Last week, the Student Alumni Association (SAA) hosted the 6th annual Care-A-Thon, a six- hour event to fundraise for UCI Medical Center’s Neonatal Intensive Care Unit ( NICU). The bulk of the night consisted of a dance-a-thon and performances at the top of every hour by a local dance troupe. There was free food the entire night, photobooths, caricatures, face painting, balloon art (the most popular item being a balloon jetpack) and an area where you could write “get well” cards to the babies in the NICU. The night was filled with people dancing, talking and just having fun to raise awareness and money for the important cause.
Dana Agamalian was pregnant with her children Grant and Alexa 12 years ago. She had never even heard of NICU or had known that there were any complications with her pregnancy until just a few weeks before her delivery. Grant and Alexa were born 28 weeks into the pregnancy — most babies are born after 37-42 weeks. Before Dana even had the chance to hold her children, they were carted off in a special ambulance to UCI’s Medical Center, and Dana was given two Polaroids to hold instead of her babies.
A few days later she was released from Hoag Hospital and rushed to UCI’s Medical Center to see how her children were faring in the NICU. For the next few months Dana and her husband lived out of the DoubleTree nearby. One of them would watch over the children while the other worked, only to switch off at night, neither of them getting very much sleep. As for the kids it was touch and go. They would stop breathing for minutes at a time. They would not eat. Because their hearts had not properly developed, they had to go into heart surgery when they were only 2.5 pounds.
Three and a half months after their birth they were released from the NICU and allowed to go home. Now, the kids are 12 years old and completely healthy and visit the Care-a-Thon every year to remind the participants why what they are doing is so important.
As with Grant and Alexa, most babies in the NICU survive and go on to lead normal lives. However, those first few weeks and months in the NICU are terrifying. Babies can have organs out of their bodies, undeveloped organs, tumors and a variety of other problems that could lead to their untimely death. The Care-a-Thon allows Anteaters a chance to get involved in helping those children, all proceeds of the event going towards the NICU and providing it with expensive and rare equipment.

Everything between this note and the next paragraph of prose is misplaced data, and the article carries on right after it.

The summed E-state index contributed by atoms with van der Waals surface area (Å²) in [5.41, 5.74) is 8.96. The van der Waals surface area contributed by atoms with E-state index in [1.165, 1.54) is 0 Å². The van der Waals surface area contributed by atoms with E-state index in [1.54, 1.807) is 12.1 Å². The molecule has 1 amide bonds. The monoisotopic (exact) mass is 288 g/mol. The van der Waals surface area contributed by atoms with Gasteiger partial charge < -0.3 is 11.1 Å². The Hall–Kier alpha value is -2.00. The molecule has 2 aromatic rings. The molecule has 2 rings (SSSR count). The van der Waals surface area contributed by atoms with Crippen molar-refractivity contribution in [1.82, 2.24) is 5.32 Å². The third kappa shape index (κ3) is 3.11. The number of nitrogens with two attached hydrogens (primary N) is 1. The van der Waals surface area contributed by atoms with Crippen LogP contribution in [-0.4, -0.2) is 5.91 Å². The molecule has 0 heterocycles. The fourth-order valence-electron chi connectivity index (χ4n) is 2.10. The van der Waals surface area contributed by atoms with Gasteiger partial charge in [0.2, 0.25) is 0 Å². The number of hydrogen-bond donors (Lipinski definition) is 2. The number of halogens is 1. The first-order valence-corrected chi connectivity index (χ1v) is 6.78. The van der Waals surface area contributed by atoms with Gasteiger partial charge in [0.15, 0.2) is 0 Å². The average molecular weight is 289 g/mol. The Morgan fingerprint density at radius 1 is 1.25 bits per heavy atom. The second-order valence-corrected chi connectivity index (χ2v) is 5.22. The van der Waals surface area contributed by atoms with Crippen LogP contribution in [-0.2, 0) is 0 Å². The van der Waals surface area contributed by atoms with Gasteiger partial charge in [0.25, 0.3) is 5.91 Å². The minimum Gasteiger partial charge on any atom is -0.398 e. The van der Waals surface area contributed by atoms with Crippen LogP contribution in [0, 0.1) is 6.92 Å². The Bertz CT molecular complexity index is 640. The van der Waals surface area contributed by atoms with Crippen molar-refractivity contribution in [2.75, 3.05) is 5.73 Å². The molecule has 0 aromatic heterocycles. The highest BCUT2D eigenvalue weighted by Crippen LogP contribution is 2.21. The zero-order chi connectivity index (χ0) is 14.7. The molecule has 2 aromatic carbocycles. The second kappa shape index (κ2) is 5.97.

One such device was the portable brain cooling unit purchased recently with the help of funds from recent Care-a-Thons. The unit allows the Medical Center to safely transport babies either by ambulance or helicopter to their Level III NICU center, providing them and their families with more of a chance than ever before.
This year the Care-a-Thon raised a total of $26,312, the most it has ever fundraised. Arlene Ho, the director of the Care-a-Thon, sought for both student and community participation this year. “This was the first year the event was open to the public,” Ho said. “We definitely saw some parents and kids from the surrounding community come out and participate.”
The Alumni Association also participated in the event, connecting with members of the SAA throughout the year and donating money to the cause.
“It’s not really about the dancing,” said Ho. “It’s about instilling a sense of philanthropy and community on such a young campus and showing students that you can give back no matter your financial situation.”
For students seeking more first-hand knowledge on what their money was going towards, the NICU also offered tours of its facilities.
“We’re all broke college students,” Ho said, “but this is a cause bigger than ourselves. Saving one dollar a day for a month will make more of a difference than you could ever believe.”
Alec Snavely is an electrical engineering and english double major. He can be contacted at firstname.lastname@example.org